I love seeing families who still take every surgery as something important and an opportunity to improve their loved one’s condition. But, as mentioned, chronic disease can drive a wedge between patients and family members. It’s important to my team to try to reconnect patients and families and bridge that gap in support. We always offer to reach out to family members on behalf of the patient, and we offer programs and support services that can help family members cope and learn to be more engaged with their loved one’s health.

Of course, the need for support extends far beyond when the patient leaves the operating room. Losing a foot or a leg is a major life-changing event. Mobility changes and decreases in perceived self-worth can spiral patients into depression, and modifications may be necessary to accommodate a wheelchair or other equipment the patient needs.

Home care nursing or care in a rehabilitation program can take an enormous load off of family members. The nurse can help with questions about the condition, recovery and wound dressing, as well as keep an eye on the patient’s emotional state. This attention and care allows the family to focus more on supporting the patient day to day. Many insurance plans cover home care nursing, and we can help guide families through the process of setting up care for loved ones. This type of care is short-term. Thinking long-term, families must pull together to increase the chance of a positive outcome for the patient.

I can’t stress enough that education is among the most important components for families to create a safety layer around their loved one. I urge family members of diabetes patients to take a step back and process their negative emotions surrounding their loved one’s disease. Yes, it is OK and natural to feel sad and angry when a loved one is diagnosed with a chronic condition. But it is not OK to step out of the picture and leave the patient to deal with the aftermath alone.

Saving limbs and improving lives: The Center for Limb Salvage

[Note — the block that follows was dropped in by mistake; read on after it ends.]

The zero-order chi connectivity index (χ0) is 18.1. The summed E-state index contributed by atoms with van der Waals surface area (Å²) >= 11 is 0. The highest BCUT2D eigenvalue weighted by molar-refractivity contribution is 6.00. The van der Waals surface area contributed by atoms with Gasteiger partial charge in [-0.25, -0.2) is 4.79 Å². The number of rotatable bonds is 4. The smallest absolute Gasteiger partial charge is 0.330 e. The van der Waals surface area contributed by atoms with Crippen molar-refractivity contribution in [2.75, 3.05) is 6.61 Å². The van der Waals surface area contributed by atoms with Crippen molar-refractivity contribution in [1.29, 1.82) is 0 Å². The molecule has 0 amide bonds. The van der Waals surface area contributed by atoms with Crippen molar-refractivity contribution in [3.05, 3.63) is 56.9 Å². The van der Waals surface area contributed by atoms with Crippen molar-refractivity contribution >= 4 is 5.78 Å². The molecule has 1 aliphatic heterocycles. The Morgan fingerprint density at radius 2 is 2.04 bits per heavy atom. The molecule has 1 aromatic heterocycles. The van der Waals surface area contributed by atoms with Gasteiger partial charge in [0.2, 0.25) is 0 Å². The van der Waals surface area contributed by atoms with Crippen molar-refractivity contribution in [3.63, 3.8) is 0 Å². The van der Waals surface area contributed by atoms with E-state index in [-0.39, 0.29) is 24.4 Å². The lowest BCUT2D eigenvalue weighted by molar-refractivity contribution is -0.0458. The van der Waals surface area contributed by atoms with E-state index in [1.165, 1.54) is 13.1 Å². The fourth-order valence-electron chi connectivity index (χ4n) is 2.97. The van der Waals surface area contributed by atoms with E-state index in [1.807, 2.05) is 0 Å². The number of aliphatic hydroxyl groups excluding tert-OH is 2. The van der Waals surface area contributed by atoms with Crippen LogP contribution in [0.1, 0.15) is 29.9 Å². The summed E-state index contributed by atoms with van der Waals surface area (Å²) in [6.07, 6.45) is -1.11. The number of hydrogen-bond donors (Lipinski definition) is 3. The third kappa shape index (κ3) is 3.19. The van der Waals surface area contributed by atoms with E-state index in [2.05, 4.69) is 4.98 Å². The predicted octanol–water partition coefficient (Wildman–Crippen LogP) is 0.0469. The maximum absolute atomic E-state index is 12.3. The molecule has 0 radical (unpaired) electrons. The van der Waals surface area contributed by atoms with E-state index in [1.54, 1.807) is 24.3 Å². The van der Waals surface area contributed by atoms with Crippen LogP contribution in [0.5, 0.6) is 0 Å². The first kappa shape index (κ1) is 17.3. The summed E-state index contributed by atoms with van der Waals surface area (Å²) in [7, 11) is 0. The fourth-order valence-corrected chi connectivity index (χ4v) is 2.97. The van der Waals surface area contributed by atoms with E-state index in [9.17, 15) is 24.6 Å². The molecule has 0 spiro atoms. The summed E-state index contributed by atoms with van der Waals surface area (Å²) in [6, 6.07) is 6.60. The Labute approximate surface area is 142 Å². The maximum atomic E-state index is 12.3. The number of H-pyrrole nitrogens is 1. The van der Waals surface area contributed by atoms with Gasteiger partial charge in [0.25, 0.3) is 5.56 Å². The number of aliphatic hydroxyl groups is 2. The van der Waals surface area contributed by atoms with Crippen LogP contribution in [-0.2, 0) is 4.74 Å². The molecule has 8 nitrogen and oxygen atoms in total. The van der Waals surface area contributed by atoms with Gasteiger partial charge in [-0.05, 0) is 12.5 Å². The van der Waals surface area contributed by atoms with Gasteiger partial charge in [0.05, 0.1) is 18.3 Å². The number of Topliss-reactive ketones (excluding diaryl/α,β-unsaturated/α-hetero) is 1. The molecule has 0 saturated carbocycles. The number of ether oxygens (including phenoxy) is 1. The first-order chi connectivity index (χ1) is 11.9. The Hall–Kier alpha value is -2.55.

Keeping our feet strong and healthy is an important goal for us all. For people with diabetes, good foot health is even more important. That’s because people with diabetes are at an increased risk for developing problems with their feet. Without the right treatment, diabetic foot problems can lead to serious consequences, including amputation.  

We never want to see patients deal with the loss of a body part. That’s why my colleagues, Dr. Christopher E. Attinger and Dr. John S. Steinberg, work to save patients’ feet as part of our Center for Limb Salvage. I oversee this program in my role as regional chief of MedStar Plastic Surgery.  

Diabetes and its risk to the feet

Diabetes affects the body’s ability to process glucose. Glucose is a type of sugar that the body creates from food to fuel the body’s cells.  

If you have diabetes, your body has too much glucose in the bloodstream. These high glucose levels can lead to nerve damage in patients with diabetes. This condition, called diabetic neuropathy, makes it hard or impossible to feel pain in the feet. People who have diabetes are at higher risk for a number of foot conditions or injuries, such as:

  • Bunions, corns and calluses
  • Cuts and sores
  • Ingrown toenails
  • Fungal infections
  • Hammertoes  

Without pain, even small injuries to the foot of someone with diabetes can turn into major issues. Maybe you step on a tack or nail, or your shoe doesn’t fit properly and causes a sore on your toe from rubbing. You don’t feel pain, so you don’t treat it. The injury grows and becomes infected. Diabetes lowers the body’s ability to heal properly, so this infected wound doesn’t get any better. 

Even small injuries to the foot of someone with #diabetes can turn into major issues. via @MedStarWHC

By the time patients notice these sorts of wounds, they’ve often developed into a foot ulcer. Diabetic foot ulcers can involve:

  • Ascending infection, or an infection that spreads up the leg
  • Exposed bone or tendon from the wound